There is a notion within the health and wellness world that you need more variety, more spice, more special flashy things to get where you want to go with your goals.
And while I do think some variation may keep you from wanting to put your head through a wall I’d like to offer a slightly contradictory take as well.
I think you just need to get boring with your plan.
Let’s start with diet.
All too often, I see clients look for myriad of ways to get fancy with their meals. They look for skinny versions of less healthy meals, they search for lower calorie options of desserts, and they’ve even found ways to get vegetables to replace starches (cauliflower pizza, anyone?)
And it’s not that I think those are bad ideas. I just don’t think a lot of people struggling to lose weight should start there.
I’ve found that initially clients seem to do better when they strip their diets down to some bare essentials and just get painfully consistent with them.
This was something I discussed with Rob Dionne on our podcast together released just a few weeks ago. You can listen to that episode HERE.
Rob took it a step further and believes you can get really great results with about 10 different meals. I completely agree even though you might be able to do it with slightly less or just a pinch more.
When I sit down with new clients during consultations, I find that many people are simply creatures of habit. They tend to work within a small template of meals for at least 1-2 meals each day anyway. So, someone might have basically the same breakfast Monday through Friday. Or maybe the lunch rotates between one to two different options. Where things get sideways is at dinner and beyond.
This is where I find that too much variety can make things messy when it comes to portion control and just having variety for the sake of having it.
I would encourage you to make things simpler.
Find one to two options you can rotate out for breakfast and lunch. Add a third option for dinner.
What does this look like in practice?
Maybe something like this:
Breakfast Option One: 1 serving oatmeal with 2-3 eggs
Breakfast Option Two: Protein smoothie (1 serving protein powder, 1 serving fruit, 1 serving milk or dairy alternative)
Lunch Option One: 1 serving turkey breast on low carb tortilla with veggies of choice
Lunch Option Two: Grilled chicken salad over spinach with strawberries and low-cal vinaigrette
Dinner Option One: Grilled chicken with 1 serving veggie of choice and small baked potato
Dinner Option Two: Slow cooker chili
Dinner Option Three: Shrimp Stir Fry with broccoli and 1 serving rice
With your dinner options, find a meal that you could reasonably eat leftovers of (slow cooker options tend to work well due to portion sizes.)
The goal here is simplicity. Get predictable enough that your meals are not surprises and plot them out over a given week. If you’re heading into your next week and you can’t stand the thought of eating oatmeal that week, simply switch it out for a whole grain toast or something else that would be roughly the same in terms of calories. The same goes for any other meal that you have picked. You want just enough variety to stay to the plan and as few deviations as possible.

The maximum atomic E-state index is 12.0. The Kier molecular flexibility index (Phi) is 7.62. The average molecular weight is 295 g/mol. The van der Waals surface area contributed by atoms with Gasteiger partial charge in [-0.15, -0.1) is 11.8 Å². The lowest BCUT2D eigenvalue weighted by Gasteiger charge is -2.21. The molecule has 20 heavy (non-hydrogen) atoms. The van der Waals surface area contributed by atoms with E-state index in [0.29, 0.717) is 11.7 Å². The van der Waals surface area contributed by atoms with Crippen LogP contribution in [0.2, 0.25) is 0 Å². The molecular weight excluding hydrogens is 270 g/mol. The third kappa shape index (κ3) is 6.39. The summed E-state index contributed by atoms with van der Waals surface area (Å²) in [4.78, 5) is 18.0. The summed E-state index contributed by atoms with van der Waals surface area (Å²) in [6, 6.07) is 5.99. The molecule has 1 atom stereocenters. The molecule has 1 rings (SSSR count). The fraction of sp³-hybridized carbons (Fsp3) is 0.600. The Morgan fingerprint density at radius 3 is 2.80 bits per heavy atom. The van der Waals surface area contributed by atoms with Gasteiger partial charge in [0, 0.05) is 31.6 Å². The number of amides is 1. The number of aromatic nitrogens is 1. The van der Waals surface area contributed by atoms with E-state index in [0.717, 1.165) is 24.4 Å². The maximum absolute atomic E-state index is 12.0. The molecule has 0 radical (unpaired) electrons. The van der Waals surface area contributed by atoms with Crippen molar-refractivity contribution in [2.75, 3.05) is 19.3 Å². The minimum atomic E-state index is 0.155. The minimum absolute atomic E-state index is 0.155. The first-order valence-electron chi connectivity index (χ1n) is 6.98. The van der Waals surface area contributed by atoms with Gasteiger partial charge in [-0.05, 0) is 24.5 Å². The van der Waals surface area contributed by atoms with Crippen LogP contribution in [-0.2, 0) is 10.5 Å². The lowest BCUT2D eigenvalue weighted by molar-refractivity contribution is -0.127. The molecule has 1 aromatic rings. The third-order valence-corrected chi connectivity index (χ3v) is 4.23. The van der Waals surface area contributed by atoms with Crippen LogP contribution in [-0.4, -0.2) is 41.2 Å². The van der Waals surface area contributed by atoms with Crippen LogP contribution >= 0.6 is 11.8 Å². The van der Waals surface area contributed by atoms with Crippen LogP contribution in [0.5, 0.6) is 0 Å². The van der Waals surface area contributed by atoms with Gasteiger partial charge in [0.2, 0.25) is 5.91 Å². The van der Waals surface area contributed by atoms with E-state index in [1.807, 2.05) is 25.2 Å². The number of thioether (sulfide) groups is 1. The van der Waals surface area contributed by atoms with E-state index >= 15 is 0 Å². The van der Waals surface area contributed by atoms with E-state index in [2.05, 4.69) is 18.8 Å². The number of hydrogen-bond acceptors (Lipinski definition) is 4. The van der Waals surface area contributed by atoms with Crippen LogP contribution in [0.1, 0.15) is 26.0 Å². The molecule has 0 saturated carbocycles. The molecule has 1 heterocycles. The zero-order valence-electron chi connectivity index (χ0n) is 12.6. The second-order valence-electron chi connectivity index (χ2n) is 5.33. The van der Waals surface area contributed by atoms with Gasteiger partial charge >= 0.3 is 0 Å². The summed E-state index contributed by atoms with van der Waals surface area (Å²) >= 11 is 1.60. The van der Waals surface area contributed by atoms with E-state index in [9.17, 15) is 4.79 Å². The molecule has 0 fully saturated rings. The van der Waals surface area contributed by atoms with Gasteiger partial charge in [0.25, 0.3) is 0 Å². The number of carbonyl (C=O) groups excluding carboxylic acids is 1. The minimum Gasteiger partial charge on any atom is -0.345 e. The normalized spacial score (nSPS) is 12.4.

Stick to this until you have some good momentum with weight loss and determine if you’re in a good place to add more variety as you see fit.
The same principle applies to your exercise.
There are some basics that apply to strength training and assuming that your body will allow you to perform them, they’ll give you a well-rounded approach to training: squat, hinge, push, pull, carry.
You’ll notice there may be some things missing like: curls, dips, crunches, etc. It’s not because they aren’t effective but if you want the bang-for-your-buck exercises, they will generally come from the first list instead of the second.
Next, find a training program that incorporates most (if not all) of those principles. They don’t have to all be represented in each workout but you do want to see them throughout a given week of training. Most of these principles are adhered to with the way we structure workouts for our clients.
When you can nail the basics and get really good at them, you’ll find that they complement the accessory lifts well also. If we can keep those 5 basic lifting principles in a given client’s program, then we add more variation with their supplemental exercises.
And to be fair, I’ve heard it before that some people say: “But it sounds boring, I feel like I need more variety to stay engaged with my exercise or to stay on plan with my diet.”
To which my response is: But are you seeing progress?
Typically the answer is “No.”
When you have variety for the sake of variety, you run the risk of having no quantitative data to show progress. You just have a hodge-podge of meals or exercises that have just been thrown out with no rhyme or reason.
That’s all fine and good if you have no goals.
But if you want weight loss, I’d encourage you to get just boring enough with your meals.
And if you want strength, I’d encourage you to get just boring enough with your training.
Get the meals in, get the reps in, get boring and get the results that have eluded you thus far.
Once you’ve locked the basics down, you can determine how much style, flair and flash you want to add later on.
For now, there’s plenty of beauty in simplicity.
“We Make Great People Greater”
(Here’s our Katie with a grinder of a PR for 305×1)